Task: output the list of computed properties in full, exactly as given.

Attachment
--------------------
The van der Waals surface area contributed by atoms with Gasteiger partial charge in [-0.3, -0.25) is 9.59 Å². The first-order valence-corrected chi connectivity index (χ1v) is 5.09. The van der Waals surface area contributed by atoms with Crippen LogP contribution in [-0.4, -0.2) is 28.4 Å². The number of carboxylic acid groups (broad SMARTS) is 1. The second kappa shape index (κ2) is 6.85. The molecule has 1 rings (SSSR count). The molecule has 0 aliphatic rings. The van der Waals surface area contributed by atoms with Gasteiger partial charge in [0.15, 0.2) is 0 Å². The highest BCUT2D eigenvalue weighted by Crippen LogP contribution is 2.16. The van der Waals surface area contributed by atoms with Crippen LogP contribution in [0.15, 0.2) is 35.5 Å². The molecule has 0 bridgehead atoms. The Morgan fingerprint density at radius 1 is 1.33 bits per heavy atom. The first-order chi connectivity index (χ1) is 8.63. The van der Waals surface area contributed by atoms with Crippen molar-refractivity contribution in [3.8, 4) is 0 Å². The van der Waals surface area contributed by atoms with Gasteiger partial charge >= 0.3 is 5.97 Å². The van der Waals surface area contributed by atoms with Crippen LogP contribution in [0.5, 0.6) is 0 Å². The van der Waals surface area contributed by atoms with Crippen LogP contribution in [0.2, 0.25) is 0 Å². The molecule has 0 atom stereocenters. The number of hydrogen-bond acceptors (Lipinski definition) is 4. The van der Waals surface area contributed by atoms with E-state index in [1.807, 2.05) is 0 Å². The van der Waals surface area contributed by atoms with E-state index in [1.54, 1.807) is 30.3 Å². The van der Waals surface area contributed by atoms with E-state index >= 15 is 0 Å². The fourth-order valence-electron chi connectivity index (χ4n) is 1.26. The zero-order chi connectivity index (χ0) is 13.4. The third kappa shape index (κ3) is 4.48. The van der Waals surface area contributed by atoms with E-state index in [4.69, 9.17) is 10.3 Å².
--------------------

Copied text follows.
The van der Waals surface area contributed by atoms with Gasteiger partial charge in [-0.3, -0.25) is 9.59 Å². The first-order valence-corrected chi connectivity index (χ1v) is 5.09. The van der Waals surface area contributed by atoms with Crippen LogP contribution in [-0.4, -0.2) is 28.4 Å². The number of carboxylic acid groups (broad SMARTS) is 1. The second kappa shape index (κ2) is 6.85. The molecule has 1 rings (SSSR count). The molecule has 0 aliphatic rings. The van der Waals surface area contributed by atoms with Gasteiger partial charge in [0.15, 0.2) is 0 Å². The highest BCUT2D eigenvalue weighted by Crippen LogP contribution is 2.16. The van der Waals surface area contributed by atoms with Crippen LogP contribution in [0.15, 0.2) is 35.5 Å². The molecule has 0 bridgehead atoms. The Morgan fingerprint density at radius 1 is 1.33 bits per heavy atom. The first-order chi connectivity index (χ1) is 8.63. The van der Waals surface area contributed by atoms with Crippen molar-refractivity contribution in [3.8, 4) is 0 Å². The van der Waals surface area contributed by atoms with Gasteiger partial charge >= 0.3 is 5.97 Å². The van der Waals surface area contributed by atoms with Crippen LogP contribution in [0.5, 0.6) is 0 Å². The van der Waals surface area contributed by atoms with Crippen LogP contribution in [0.2, 0.25) is 0 Å². The molecule has 0 atom stereocenters. The number of hydrogen-bond acceptors (Lipinski definition) is 4. The van der Waals surface area contributed by atoms with E-state index in [1.807, 2.05) is 0 Å². The van der Waals surface area contributed by atoms with E-state index in [1.54, 1.807) is 30.3 Å². The van der Waals surface area contributed by atoms with E-state index >= 15 is 0 Å². The fourth-order valence-electron chi connectivity index (χ4n) is 1.26. The zero-order chi connectivity index (χ0) is 13.4. The third kappa shape index (κ3) is 4.48. The van der Waals surface area contributed by atoms with E-state index in [4.69, 9.17) is 10.3 Å².